Judith is a visual artist and poet. Her visual arts practice is centred around Lumachrome glass printing, a combination of lumen printing, chemigram and cliché verre techniques. Judith has published a collection of poetry, The Myrrh-Bearers (Sydney: Puncher & Wattmann, 2015), and a book of images and poems, The Lumen Seed (New York: Daylight Books, 2017).
These Lumachrome glass prints have their genesis in my relationship with Bpangerang people, from whom I am descended, and Warlpiri people who adopted me during the twenty years I spent tracing my family’s Aboriginal lineage. The works are created using a unique method derived from archaic photography practices– lumen printing, cliché-verre, chemigram, and elements of drawing and painting. Their materials, drawn from Country itself, include cadavers, ochres, sticks, and grass. Exposed in natural light over many hours, these images honour native animals and birds killed on our roads. In making these lumachrome glass prints, I am consciously engaging in a collaboration with Country. Follow Judith on Instagram or check out her website.
Jemima, in her new body, creates galaxies in the Boötes Void, near Corona Borealis 2020
Lumachrome glass print, cliche-verre, chemigram. Front paws of a fire-killed kangaroo, seeds and crayon on fibre paper. Exposed 22 hours in a geodesic dome.
Editioned prints, 70cm x 43cm (limited edition of 10)
William wrapped in starlight and smoke, over North Black Range, in the last halo of bushfires 2020
Lumachrome glass print, chemigram. Smoke-killed honeyeater, seeds, sticks and vegemite, on fibre paper. Exposed 22 hours in spring light, under marked perspex.
Editioned prints, 70cm x 43cm (limited edition of 10)
Knowing their loneliness, Helené, child of the Sun, visited the humans’ garden. But they shouted “snake” and cut off her head. So the Sun turned her back on them, and their garden vanished into ice and night 2020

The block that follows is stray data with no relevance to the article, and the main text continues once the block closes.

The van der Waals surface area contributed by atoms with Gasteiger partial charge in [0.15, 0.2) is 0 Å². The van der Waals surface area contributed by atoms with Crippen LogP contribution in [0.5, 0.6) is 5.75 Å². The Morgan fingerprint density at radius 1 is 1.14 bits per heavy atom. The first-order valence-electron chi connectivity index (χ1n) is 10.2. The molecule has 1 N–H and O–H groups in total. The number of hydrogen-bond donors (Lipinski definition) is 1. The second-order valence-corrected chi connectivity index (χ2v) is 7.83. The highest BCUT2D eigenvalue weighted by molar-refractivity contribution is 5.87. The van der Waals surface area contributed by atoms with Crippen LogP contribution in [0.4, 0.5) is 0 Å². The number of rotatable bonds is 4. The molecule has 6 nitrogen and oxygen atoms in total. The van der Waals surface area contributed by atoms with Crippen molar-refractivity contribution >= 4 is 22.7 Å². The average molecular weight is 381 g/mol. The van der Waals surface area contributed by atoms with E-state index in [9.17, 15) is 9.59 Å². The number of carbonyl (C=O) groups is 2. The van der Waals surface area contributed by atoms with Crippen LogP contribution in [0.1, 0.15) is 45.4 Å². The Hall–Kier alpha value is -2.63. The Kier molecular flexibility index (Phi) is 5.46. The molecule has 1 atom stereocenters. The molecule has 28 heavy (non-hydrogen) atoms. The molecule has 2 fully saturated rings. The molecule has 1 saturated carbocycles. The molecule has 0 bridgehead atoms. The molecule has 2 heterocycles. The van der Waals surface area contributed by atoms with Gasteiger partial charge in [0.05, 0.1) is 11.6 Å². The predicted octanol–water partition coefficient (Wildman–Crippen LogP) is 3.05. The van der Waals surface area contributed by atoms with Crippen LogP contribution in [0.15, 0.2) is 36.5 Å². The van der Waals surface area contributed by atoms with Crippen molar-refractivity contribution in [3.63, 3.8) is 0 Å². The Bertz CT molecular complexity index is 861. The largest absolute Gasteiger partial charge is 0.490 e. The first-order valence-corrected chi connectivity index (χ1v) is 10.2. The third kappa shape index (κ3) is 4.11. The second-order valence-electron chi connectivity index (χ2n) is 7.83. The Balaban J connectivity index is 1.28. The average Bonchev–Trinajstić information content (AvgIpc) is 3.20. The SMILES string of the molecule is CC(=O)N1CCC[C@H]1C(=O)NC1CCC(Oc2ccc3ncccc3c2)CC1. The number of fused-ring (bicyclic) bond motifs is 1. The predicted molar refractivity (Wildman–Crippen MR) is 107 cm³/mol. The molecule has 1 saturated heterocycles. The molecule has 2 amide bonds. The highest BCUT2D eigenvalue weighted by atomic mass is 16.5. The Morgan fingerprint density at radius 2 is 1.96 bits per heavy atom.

Lumanchrome glass print, cliché-verre. chemigram. Decapitated baby brown snake, household chemicals, wax, resin, glass marbles, on fibre paper. Exposed 32 hours in a geodesic dome.
Editioned prints, 70cm x 44cm (limited edition of 10)
Leah is a visually impaired (legally blind) artist from Young New South Wales. Due to an immune disorder I lost my vision around two years ago so I’ve swapped my brushes for my white cane and my hands I’ve always loved painting And strongly believe that just because I’m blind doesn’t mean I can’t have a vision. Follow Leah on Facebook.
Monica is a proud Muruwari woman and Contemporary Aboriginal Artist, with a strong connection to culture and family. She has been a practicing visual artist for many years, working with painting, drawing and sculpture.
Monica has always had a passion for visual arts. Using art for self expression, healing and understanding emotions, Monica explores with different shapes, lines, and symbols to reflect her connection with country and love nature.
Monica is passionate about sharing her culture and increasing awareness about Aboriginal culture, history, and perspectives through creative practice. She has conducted many arts and culture workshops in preschools, primary schools, high schools and with community groups, with this focus. You can download the stories about Monica’s work here. Follow Monica on Facebook.
Stewart James – Wiradjuri Gibir, Narrangdhura Marrambidya Bila Mayiny (Wiradjuri Man, Narrandera Murrumbidgee River People). Stewart lives in the Hilltops region and creates large scale pieces reflecting place, land and culture.
Galing-Gural! Wiradjuri word meaning “Deep Waterhole”. Wiradjuri people have a unique understanding of all the rivers, creeks and billabongs that are spread within its boundaries. This understanding carries a sacred knowledge that only the best fisherman know about. The outer layer pattern of this artwork highlights the boundaries of the Wiradjuri Nation and the neighbouring language groups and nations. The layers of the different colours represents the depth of knowledge that is kept with the people that are connected to them. The centre piece of the artwork represents the different mobs who live along the rivers and creeks, who know this unique knowledge about the best fishing spots and the deepest waterholes to catch the biggest and best fish. This knowledge is still shared within our communities and still provides a good feed for all our families within those areas.
We acknowledge Aboriginal people as the traditional custodians of the lands where we create, live & work.